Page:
Acts 24 Caesarea Prison, Felix
Tod Kennedy, July 29, 2001
Main points of application or “So what?” from Acts 24
- We can ask this question about ourselves that we ask about Paul: How did Paul survive all these difficult situations and yet continue to have an inner contentment and to strive to accomplish God’s will? Paul would have answered that knew who he was in Christ, and he knew how to stay strong in Christ, and he knew his ultimate destiny in Christ.
- Paul gained spiritual courage by believing and applying these three categories of Bible doctrine. He had the ability to face many different challenges because he acted on what he believed. We can be spiritually courageous in our difficult situations just like Paul was in his.
- Acts 24.1-9. Ananias, the high priest from Jerusalem, who had just recently interrogated Paul, and a group of Jewish elders arrived at Caesarea, including their attorney, Tertullus. The attorney made three charges against Paul: political treason (Acts 24.5), religious heresy (Acts 24.5), and temple desecration (Acts 24.6). Tertullus claimed that Felix would see the truth in these charges and decide against Paul.
- Acts 24.10-21. Paul stood up and made his own defense. He answered each charge. To the first charge he said that the time period involved was too short to have organized a political rebellion. Furthermore, there was absolutely no indication or evidence to support the charge (Acts 24.10-13). Paul admitted that he was a believer in Jesus Christ; his faith was in agreement with the Old Testament Law and Prophets. He, as they, believed in a future resurrection of the righteous and the wicked (Acts 24.14-16). As to the charge that he desecrated the temple, there was no truth to that. He had come to Jerusalem to deliver alms (money) that other Christians had sent to help out the struggling Jerusalem Christians. Besides that, Paul told of his visit to the temple, during which he had followed the correct procedure. The riot that eventually resulted was caused by Jews from Asia who were wrong when they claimed that Paul had brought a Gentile into the temple (Acts 24.17-19). Paul concluded his defense by reminding Felix that the Sanhedrin had not even charged Paul (Acts 24.20-21).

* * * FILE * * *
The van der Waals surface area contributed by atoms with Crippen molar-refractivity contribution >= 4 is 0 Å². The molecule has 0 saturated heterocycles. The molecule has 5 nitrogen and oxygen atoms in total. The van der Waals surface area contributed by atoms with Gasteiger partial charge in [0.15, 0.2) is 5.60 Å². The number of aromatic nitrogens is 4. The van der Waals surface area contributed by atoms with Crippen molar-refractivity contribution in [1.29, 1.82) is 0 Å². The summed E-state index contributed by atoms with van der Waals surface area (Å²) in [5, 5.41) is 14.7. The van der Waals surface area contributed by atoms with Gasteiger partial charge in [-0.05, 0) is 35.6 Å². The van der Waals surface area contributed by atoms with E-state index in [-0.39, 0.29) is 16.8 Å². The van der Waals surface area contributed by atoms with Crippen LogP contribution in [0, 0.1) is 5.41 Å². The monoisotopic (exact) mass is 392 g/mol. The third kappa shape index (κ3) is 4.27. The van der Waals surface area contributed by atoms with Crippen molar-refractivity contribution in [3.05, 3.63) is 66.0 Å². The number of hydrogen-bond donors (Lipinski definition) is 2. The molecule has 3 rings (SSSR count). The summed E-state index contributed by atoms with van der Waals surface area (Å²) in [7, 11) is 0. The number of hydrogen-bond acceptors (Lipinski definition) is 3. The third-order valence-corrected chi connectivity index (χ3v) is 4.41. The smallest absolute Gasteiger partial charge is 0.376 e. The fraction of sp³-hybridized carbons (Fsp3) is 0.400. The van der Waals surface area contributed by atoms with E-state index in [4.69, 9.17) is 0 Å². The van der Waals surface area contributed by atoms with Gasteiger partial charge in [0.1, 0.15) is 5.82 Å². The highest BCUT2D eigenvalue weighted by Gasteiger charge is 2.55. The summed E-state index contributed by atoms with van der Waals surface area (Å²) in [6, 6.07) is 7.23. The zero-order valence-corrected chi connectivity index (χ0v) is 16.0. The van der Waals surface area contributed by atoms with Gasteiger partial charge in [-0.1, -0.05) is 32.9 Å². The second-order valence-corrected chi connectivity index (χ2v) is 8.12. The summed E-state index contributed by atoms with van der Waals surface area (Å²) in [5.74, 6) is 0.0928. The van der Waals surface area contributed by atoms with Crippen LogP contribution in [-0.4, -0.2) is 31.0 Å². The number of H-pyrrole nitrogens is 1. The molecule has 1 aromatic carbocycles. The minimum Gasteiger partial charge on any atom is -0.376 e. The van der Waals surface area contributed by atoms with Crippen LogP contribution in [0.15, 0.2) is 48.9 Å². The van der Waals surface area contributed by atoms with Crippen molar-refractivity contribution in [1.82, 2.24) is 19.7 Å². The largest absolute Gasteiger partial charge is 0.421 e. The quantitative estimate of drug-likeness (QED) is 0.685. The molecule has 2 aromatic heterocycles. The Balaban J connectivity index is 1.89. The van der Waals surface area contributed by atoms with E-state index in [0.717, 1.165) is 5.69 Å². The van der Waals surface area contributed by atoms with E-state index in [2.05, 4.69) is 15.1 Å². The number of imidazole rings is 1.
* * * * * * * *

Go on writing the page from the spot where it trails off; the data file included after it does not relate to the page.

- Acts 24.22-23. Felix put off making a decision. He would wait for commander Lysias to come from Jerusalem before he decided the case. Felix was somewhat familiar with Christianity because he had been governor of Judea and Samaria for six years and knew a little of what had been going on. In addition to that, his wife, Drusilla, was Jewish. Meanwhile, Paul was house arrest.
- Acts 24.24-27. Paul ended up staying under house arrest in Caesarea for two years. During this time Paul told both Felix and Drusilla about Jesus Christ. Felix became a little frightened when Paul told him that in the future God will judge all mankind, but we have no biblical evidence that Felix or Drusilla ever believed the gospel even though Paul talked with Felix many times over the next two years. It turned out that Felix was hoping that Paul would pay him to gain his release. Paul did not. So, for that reason and also in order to gain favor with the Jews, Felix never closed Paul’s case.
Dictionary of Bible Doctrine
- Spiritual courage
- Salvation from the penalty of sin, from the power of sin, and from the presence of sin.